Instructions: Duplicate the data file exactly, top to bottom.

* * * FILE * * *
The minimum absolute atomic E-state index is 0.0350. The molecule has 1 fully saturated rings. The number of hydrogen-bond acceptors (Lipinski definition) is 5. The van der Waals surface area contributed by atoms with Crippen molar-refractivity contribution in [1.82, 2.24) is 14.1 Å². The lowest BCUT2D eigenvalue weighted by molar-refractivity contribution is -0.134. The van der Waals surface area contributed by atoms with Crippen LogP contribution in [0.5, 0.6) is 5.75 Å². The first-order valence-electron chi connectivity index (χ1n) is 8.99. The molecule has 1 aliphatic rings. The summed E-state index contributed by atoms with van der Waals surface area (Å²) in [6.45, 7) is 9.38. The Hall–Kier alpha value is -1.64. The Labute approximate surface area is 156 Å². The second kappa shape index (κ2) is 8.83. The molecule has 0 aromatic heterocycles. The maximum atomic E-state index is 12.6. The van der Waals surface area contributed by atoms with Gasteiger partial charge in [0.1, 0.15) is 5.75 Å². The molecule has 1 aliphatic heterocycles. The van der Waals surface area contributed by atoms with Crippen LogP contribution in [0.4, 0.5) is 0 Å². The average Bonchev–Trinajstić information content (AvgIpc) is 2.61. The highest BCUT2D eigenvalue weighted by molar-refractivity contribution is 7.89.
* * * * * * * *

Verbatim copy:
The minimum absolute atomic E-state index is 0.0350. The molecule has 1 fully saturated rings. The number of hydrogen-bond acceptors (Lipinski definition) is 5. The van der Waals surface area contributed by atoms with Crippen molar-refractivity contribution in [1.82, 2.24) is 14.1 Å². The lowest BCUT2D eigenvalue weighted by molar-refractivity contribution is -0.134. The van der Waals surface area contributed by atoms with Crippen LogP contribution in [0.5, 0.6) is 5.75 Å². The first-order valence-electron chi connectivity index (χ1n) is 8.99. The molecule has 1 aliphatic rings. The summed E-state index contributed by atoms with van der Waals surface area (Å²) in [6.45, 7) is 9.38. The Hall–Kier alpha value is -1.64. The Labute approximate surface area is 156 Å². The second kappa shape index (κ2) is 8.83. The molecule has 0 aromatic heterocycles. The maximum atomic E-state index is 12.6. The van der Waals surface area contributed by atoms with Gasteiger partial charge in [0.1, 0.15) is 5.75 Å². The molecule has 1 aliphatic heterocycles. The van der Waals surface area contributed by atoms with Crippen LogP contribution in [0.4, 0.5) is 0 Å². The average Bonchev–Trinajstić information content (AvgIpc) is 2.61. The highest BCUT2D eigenvalue weighted by molar-refractivity contribution is 7.89.